Master of Arts
Date of Defense
There is a longstanding tradition in Western philosophy of emphasizing the capacity for reflection in theories about humans’ characteristic nature. In Talking to Ourselves: Reflection, Ignorance, and Agency, John Doris attempts to shift the focus to an emphasis on human sociality. Particularly, Doris argues that sociality, both implicitly and in the form of collaborative reasoning, is what makes humans best equipped for moral improvement. This collaborativism possesses a defining role in his account of agency and responsibility. This thesis attempts to gain an understanding of how sociality affects moral behavior and to argue that it is not conducive to agency in the way that Doris hypothesizes.
The paper advances in three stages. First, I provide an exegesis of what I take to be the three foundational aspects of Doris’ account of agency and responsibility: value-expressive behavior, collaborativism and currentism. I surmise that if values, the agency-grounding inner state, are deeply historical and unshakeable, they fail to be expressive of self-direction. For Doris, sociality should be a means for revision by helping individuals to better determine what they should value and how to express those values in their behavior. In the second section, I introduce the norms literature to argue that (1) sociality inculcates individuals with highly consistent sets of values through mechanisms for norm acquisition. In the third section, I argue that (2) sociality does not have an easy route to revising those acquired sets of values due to confirmation bias, the strength of our moral convictions and the difficulties these factors raise for individuals recognizing and resolving moral dilemmas. I conclude that because (1) and (2) are the case, values are not self-directed in the way agency requires. Accordingly, Doris’ currentist, collaborativist, valuational account of agency and responsibility is in need of substantial revision, or amendment.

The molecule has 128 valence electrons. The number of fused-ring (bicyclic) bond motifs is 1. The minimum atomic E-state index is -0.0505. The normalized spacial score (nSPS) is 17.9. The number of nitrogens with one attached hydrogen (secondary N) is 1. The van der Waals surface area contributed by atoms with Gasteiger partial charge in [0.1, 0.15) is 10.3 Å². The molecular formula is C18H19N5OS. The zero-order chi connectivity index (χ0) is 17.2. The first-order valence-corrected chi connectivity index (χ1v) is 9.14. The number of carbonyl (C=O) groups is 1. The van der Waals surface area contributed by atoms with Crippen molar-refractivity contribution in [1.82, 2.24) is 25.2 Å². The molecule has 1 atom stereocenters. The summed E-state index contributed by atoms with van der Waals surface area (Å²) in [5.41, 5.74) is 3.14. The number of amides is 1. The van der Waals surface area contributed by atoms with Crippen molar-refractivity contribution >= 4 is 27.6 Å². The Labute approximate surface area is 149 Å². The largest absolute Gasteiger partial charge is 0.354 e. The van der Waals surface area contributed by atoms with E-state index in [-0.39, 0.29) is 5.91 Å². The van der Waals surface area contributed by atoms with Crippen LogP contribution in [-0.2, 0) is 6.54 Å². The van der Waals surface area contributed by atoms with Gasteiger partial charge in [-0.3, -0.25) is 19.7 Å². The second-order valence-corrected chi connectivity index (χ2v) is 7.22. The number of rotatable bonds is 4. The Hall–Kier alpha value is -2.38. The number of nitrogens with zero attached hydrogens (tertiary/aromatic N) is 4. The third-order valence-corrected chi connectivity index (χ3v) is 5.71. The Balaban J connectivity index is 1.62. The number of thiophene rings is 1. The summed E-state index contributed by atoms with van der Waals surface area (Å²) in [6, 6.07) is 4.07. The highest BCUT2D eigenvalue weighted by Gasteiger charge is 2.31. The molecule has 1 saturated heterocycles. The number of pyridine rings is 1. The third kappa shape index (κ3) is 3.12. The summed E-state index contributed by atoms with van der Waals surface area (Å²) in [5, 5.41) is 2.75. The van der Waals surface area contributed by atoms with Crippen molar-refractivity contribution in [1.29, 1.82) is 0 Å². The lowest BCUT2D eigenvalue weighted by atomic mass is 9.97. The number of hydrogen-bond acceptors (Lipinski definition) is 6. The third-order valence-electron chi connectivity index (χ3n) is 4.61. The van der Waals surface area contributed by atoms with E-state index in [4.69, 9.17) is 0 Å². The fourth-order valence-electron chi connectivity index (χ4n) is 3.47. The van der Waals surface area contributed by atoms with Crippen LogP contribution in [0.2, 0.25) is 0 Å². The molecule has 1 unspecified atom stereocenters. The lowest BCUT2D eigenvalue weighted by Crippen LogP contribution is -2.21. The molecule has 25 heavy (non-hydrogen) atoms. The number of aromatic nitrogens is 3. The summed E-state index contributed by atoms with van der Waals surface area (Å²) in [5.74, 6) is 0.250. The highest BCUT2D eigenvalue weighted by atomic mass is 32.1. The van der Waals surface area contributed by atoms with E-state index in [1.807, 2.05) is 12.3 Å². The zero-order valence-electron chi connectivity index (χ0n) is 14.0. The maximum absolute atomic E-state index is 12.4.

McGovern, Johnna B., "The Limits of Sociality" (2019). Theses. 355.